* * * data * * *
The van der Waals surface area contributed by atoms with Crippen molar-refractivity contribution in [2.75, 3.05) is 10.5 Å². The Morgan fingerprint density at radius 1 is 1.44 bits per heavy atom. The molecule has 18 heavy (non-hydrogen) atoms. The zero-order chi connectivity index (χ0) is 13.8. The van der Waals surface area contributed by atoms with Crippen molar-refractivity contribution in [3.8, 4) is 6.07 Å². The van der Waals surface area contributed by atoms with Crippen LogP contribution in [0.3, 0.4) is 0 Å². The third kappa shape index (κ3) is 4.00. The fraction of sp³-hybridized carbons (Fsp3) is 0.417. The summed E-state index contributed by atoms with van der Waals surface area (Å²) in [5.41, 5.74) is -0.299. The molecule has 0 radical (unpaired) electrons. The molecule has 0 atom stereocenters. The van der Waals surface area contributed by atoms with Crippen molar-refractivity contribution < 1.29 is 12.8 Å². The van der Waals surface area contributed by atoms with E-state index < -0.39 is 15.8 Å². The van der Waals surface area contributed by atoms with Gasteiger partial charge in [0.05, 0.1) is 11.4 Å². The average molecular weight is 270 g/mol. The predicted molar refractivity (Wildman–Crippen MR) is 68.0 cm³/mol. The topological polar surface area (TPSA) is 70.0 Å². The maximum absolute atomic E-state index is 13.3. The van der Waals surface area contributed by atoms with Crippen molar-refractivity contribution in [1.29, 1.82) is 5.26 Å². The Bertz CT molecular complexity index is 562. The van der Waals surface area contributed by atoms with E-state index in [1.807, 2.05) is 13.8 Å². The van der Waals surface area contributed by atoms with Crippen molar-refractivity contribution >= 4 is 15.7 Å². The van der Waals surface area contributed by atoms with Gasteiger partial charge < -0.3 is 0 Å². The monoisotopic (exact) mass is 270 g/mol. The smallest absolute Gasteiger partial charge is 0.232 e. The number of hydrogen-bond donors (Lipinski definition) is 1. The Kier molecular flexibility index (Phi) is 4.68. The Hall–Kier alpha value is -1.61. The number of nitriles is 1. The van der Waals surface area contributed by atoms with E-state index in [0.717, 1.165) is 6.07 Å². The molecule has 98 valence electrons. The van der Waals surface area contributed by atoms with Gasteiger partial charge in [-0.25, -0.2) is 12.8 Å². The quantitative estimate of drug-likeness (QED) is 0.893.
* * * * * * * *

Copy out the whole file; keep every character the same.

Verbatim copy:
The van der Waals surface area contributed by atoms with Crippen molar-refractivity contribution in [2.75, 3.05) is 10.5 Å². The Morgan fingerprint density at radius 1 is 1.44 bits per heavy atom. The molecule has 18 heavy (non-hydrogen) atoms. The zero-order chi connectivity index (χ0) is 13.8. The van der Waals surface area contributed by atoms with Crippen molar-refractivity contribution in [3.8, 4) is 6.07 Å². The van der Waals surface area contributed by atoms with Crippen LogP contribution in [0.3, 0.4) is 0 Å². The third kappa shape index (κ3) is 4.00. The fraction of sp³-hybridized carbons (Fsp3) is 0.417. The summed E-state index contributed by atoms with van der Waals surface area (Å²) in [5.41, 5.74) is -0.299. The molecule has 0 radical (unpaired) electrons. The molecule has 0 atom stereocenters. The van der Waals surface area contributed by atoms with Crippen molar-refractivity contribution < 1.29 is 12.8 Å². The van der Waals surface area contributed by atoms with E-state index < -0.39 is 15.8 Å². The van der Waals surface area contributed by atoms with Gasteiger partial charge in [0.05, 0.1) is 11.4 Å². The average molecular weight is 270 g/mol. The predicted molar refractivity (Wildman–Crippen MR) is 68.0 cm³/mol. The topological polar surface area (TPSA) is 70.0 Å². The maximum absolute atomic E-state index is 13.3. The van der Waals surface area contributed by atoms with Crippen molar-refractivity contribution in [1.29, 1.82) is 5.26 Å². The Bertz CT molecular complexity index is 562. The van der Waals surface area contributed by atoms with E-state index in [1.807, 2.05) is 13.8 Å². The van der Waals surface area contributed by atoms with Crippen molar-refractivity contribution >= 4 is 15.7 Å². The van der Waals surface area contributed by atoms with Gasteiger partial charge < -0.3 is 0 Å². The monoisotopic (exact) mass is 270 g/mol. The smallest absolute Gasteiger partial charge is 0.232 e. The number of hydrogen-bond donors (Lipinski definition) is 1. The Kier molecular flexibility index (Phi) is 4.68. The Hall–Kier alpha value is -1.61. The number of nitriles is 1. The van der Waals surface area contributed by atoms with E-state index in [0.717, 1.165) is 6.07 Å². The molecule has 98 valence electrons. The van der Waals surface area contributed by atoms with Gasteiger partial charge in [-0.25, -0.2) is 12.8 Å². The quantitative estimate of drug-likeness (QED) is 0.893.